Participants and beneficiaries are sometimes slow to cash qualified retirement plan distribution checks, especially when the checks are relatively small. This may result in the check being cashed in a year after the year the check was received. Sometimes it is not cashed at all.
In this situation, a common question from plan administrators is whether this changes the year of distribution for purposes of the Form 1099-R or the plan’s requirement to withhold from the distribution, or means that the participant or beneficiary is not required to include the distribution in taxable income for the year the check was received. This question may arise because the recipient of the distribution is arguing for alternate treatment – for example, that the payment should be taxed in the year the check is cashed. The recipient may have cashed the check after filing the tax return for the year, didn’t consider that payment or the 1099-R in completing the return, and is trying to avoid an amended tax return. Plan administrators tell participants and beneficiaries that there is nothing they can do, because their lawyers or tax advisors say that the tax treatment is fixed.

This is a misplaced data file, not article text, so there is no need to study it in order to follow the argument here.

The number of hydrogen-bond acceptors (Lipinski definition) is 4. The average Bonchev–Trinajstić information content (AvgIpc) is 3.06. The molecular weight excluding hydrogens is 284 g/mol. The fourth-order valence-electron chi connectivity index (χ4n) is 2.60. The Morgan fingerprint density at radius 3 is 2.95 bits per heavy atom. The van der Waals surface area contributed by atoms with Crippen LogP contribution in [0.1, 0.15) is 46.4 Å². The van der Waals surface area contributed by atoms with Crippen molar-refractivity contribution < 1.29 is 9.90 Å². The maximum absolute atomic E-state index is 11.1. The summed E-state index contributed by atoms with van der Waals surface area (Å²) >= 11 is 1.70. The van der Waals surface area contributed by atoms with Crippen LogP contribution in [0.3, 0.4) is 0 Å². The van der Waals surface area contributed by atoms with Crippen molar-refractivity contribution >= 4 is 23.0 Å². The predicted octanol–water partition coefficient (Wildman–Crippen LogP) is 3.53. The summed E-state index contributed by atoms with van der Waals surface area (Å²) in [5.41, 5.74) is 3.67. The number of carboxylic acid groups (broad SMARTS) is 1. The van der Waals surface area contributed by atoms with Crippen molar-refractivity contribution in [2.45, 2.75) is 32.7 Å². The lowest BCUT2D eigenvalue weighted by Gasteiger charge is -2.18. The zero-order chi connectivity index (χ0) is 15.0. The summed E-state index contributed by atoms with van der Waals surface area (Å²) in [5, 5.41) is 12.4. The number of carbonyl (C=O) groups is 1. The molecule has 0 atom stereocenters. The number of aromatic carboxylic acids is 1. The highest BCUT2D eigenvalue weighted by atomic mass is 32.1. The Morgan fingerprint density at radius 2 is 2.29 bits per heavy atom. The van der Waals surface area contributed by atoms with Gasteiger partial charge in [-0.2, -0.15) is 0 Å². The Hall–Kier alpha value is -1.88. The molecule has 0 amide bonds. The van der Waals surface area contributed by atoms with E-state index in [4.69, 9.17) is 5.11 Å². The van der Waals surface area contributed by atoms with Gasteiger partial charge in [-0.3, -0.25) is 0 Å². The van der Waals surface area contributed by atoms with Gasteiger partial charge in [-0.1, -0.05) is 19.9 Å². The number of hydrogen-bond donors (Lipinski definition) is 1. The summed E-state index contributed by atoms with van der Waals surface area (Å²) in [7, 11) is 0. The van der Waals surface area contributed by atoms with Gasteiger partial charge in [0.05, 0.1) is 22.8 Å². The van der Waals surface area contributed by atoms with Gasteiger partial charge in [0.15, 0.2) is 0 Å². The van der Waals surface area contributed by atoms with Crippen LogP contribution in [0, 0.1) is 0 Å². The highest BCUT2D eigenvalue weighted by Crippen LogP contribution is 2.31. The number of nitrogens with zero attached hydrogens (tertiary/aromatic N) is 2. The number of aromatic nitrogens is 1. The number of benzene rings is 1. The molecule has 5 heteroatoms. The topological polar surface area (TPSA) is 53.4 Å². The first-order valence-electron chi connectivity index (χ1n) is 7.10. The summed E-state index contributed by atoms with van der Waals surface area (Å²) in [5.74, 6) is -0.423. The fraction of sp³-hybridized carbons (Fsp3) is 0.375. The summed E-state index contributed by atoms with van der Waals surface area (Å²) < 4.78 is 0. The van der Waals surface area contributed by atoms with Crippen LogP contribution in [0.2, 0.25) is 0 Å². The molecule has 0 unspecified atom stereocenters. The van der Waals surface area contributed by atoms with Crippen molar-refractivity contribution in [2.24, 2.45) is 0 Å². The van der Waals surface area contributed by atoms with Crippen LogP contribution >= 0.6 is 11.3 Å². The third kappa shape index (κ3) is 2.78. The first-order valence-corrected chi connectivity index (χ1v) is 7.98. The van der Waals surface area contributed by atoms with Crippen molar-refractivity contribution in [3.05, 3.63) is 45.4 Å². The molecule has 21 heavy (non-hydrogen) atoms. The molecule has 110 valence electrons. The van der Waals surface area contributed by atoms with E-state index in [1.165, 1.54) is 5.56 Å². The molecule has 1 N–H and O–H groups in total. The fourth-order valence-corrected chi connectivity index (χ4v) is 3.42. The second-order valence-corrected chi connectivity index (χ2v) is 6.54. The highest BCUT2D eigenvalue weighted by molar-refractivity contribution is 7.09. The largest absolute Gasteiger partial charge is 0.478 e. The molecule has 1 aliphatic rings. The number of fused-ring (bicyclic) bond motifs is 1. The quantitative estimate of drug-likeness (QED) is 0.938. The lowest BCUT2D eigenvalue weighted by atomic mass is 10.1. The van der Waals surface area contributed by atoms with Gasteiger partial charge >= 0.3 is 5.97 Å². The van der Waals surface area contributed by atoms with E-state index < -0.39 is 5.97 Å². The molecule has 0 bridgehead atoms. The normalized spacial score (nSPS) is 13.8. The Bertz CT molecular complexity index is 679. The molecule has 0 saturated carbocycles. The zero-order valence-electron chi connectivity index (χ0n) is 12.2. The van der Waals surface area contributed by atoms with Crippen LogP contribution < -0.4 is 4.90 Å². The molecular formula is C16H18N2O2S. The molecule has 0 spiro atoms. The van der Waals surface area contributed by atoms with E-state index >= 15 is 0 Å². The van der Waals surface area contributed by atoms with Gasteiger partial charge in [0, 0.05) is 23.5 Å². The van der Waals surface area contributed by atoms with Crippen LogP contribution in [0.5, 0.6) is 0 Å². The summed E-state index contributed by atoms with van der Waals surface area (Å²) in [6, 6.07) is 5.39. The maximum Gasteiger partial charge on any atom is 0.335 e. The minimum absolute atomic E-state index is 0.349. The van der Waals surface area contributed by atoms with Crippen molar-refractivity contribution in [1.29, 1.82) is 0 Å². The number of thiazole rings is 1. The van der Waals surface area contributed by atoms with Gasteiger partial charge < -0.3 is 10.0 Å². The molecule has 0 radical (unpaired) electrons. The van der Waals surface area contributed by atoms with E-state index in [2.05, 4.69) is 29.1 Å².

In Revenue Ruling 2019-19, the IRS has concisely addressed these questions, confirming the bad news that tax advisors and lawyers have regularly delivered. No matter what the participant or beneficiary does with the check, once received,
- the distribution is included in the individual’s taxable income;
- the distribution is reported on a Form 1099-R; and
- withholding on the distribution, if required, applies.
Although the IRS clearly concluded that when or whether the recipient cashes the check is not relevant in answering these questions, it did not address some of the tricky questions that arise when distribution checks are issued close to or at year-end.
For more information on taxation of retirement plan distributions, please contact Audrey Fenske or Jeffrey Cairns, or the Stinson LLP contact with whom you regularly work.
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